By Sarah Baranauskas
Beats Antique have been melding the sounds of the current EDM scene with the sonic landscapes of the globe for a decade. But what sets the trio of Sidecar Tommy Cappel, David Satori and Zoe Jakes apart isn’t just the diversity of their musical influences, or their shared roles as producers and composers in crafting it. It’s also in their studiously immersive and respectfully inspired approach to the cultures where they find their inspiration.
“I think it’s how you go about making the music that brings respect to it,” Satori reflected, on the phone with The Marquee before the band’s set at the LEAF festival in North Carolina. “A lot of people have a style where they will just sample a Middle Eastern musician, for example. But we’re actually writing and recording our music. So we’re not just taking the folk songs — we’re writing new melodies inspired by the folk music and traditional songs we’ve studied. We’re putting our own spin on it and using our own musical language.”
“I think to pay respect to those cultures means putting the time in to listen, study and honor [their art],” Satori continued. “We also do a lot of collaborations with musicians from these places. If they are interested in working with us that feels like the validation that we need to continue. But I think it’s also a matter of the intention behind it. If the intention is good, it usually works.”
From Jakes’ deep study of Indian, Middle Eastern and IndoFusion dance (to name a few examples) to Satori’s teachers both at home (“I had a teacher from Eastern Europe that taught with a lot of traditional folk songs,” he explained) and his travels abroad, the resumes of all three members of Beats Antique point to the conscious curiousness that marks the difference between travelers and tourists.
This is certainly evidenced by the band’s stellar latest album Shadowbox (released on their own record label). While the album was produced in their Oakland studio/performance space/storefront, notable tracks draw on musical connections captured while the band was touring Europe and the Middle East a couple of years ago.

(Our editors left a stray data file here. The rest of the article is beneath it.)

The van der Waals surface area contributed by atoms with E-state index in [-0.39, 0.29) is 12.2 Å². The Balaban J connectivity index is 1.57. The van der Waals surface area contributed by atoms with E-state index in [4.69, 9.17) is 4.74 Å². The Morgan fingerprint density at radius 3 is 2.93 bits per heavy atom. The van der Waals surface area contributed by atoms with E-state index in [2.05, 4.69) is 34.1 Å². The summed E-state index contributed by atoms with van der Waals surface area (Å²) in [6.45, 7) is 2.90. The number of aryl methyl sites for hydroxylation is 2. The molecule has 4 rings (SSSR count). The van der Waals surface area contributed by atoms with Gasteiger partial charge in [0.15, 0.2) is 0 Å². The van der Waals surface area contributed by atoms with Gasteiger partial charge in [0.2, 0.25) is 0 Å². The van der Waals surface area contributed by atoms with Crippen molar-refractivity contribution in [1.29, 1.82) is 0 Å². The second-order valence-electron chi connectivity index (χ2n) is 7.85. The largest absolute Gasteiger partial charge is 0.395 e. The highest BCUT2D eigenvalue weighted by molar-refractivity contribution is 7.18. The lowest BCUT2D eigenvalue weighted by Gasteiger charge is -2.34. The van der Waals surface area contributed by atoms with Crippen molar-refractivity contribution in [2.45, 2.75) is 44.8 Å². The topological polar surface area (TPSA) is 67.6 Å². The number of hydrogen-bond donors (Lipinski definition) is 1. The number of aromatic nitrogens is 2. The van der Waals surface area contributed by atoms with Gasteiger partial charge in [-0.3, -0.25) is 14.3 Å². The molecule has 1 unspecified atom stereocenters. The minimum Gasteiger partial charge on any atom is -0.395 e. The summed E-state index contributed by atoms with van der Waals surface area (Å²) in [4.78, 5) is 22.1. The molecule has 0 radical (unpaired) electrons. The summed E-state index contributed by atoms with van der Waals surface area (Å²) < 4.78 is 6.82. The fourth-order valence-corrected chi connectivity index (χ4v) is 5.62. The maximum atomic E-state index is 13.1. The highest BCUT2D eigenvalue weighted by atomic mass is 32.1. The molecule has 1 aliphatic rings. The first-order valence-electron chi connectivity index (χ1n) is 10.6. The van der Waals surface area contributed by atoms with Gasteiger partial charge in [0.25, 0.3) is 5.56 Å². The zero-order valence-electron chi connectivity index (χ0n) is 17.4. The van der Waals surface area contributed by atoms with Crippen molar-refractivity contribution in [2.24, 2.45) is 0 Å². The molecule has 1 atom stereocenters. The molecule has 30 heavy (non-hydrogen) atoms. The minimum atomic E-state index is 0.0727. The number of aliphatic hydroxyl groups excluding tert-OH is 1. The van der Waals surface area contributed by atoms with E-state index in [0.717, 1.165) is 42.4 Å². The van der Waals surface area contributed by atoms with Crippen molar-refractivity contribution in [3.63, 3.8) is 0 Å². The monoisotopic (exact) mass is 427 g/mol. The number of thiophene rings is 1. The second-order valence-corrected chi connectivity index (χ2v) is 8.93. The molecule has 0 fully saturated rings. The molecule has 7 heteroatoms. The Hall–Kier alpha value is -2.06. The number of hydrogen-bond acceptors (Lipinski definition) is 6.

In Moscow, the band found themselves entranced by their local host/show promoter’s dinner soundtrack. He put them in touch with the vocalist, Tatyana Kalmykova, and soon after the band found themselves in on an adventurous late night journey through the industrial outskirts of Moscow, a journey that led them to a lovely Hare Krishna-run studio tucked away in the concrete sprawl, to record some tracks with the singer. You can hear Kalmykova’s haunting vocals on “Three Sisters,” the opening track of Shadowbox.
The same tour took the band to Tel Aviv. Again, they connected with a group of local musicians, led by Israeli musician and singer/songwriter Talya Solan. This collaboration featured a mix of players from both Israel and Lebanon, and comes to fruition in “Le Refuge.” The two vocalists — one singing in French and one singing in Arabic — ask for peace over a fluttering beat with rich instrumentation.
But the band dives deep into the musical traditions closer to home as well. They have a long history of collaboration with multi-generational New Orleans jazz giants Preservation Hall Jazz Band. This stretches back to meeting Ben Jaffe, PHJB member and director of Preservation Hall itself, at Burning Man in the early days of Beats Antique. Jaffe became a fan, and later that year invited them to play at Preservation Hall after their set at VooDoo Fest. The friendship between the two bands has resulted in several recordings, most of which remain unreleased (for now), except for Shadowbox’s jaunty “Let It All Go,” a call to shake off whatever is weighing you down and holding you back.
The limitless creativity and artistic freedom of Burning Man, which Satori cites as a driving force for Beats Antique even when they are playing far from Black Rock City, also led them to the artists of Hybycozo from East Oakland. The band was familiar with their striking lantern installations from the festival, and reached out to them to craft the set design for the Shadowbox tour. Beats Antique is marked by their visually creative presentation, which centers on the choreography of Jakes, and this latest approach, which utilizes relatively simple and low tech elements, is no exception.
“We’re playing with the drama of light and dark” Satori said, describing the stage show they have crafted for their tour this fall. “This is something people have been doing for years in various artistic settings. We’re trying to bring an old school, analog look into the high tech craziness that the EDM world is absorbed in right now. Just to remind people that sometimes a flashlight and a hand or a spinning lantern casting shadows can be just as entertaining as hundreds of LED screens.”
No matter where Beats Antique find themselves, whether it’s at their Oakland home base, a late night in NOLA’s Preservation Hall, the streets of Tel Aviv, or a dining room in Moscow, they strive to build genuine connections.
“An artist has an opportunity to inspire positivity in people’s lives and remind them that we’re all in this together,” Satori reflected. “We look at ourselves as bridge builders between cultures together that don’t usually get along. Like the U.S. and Russia, the U.S. and the Middle East, or Israel and Palestine. We’re going to those places, not to take political sides, but to take the side that we love the culture and we love the people. We’re trying to take people out of that political perspective so they can recognize these rich, deep and beautiful cultures — and that the people there don’t always agree with the politics of their country. Just reminding people that we’re all human. We’re trying to get back to that human element.”
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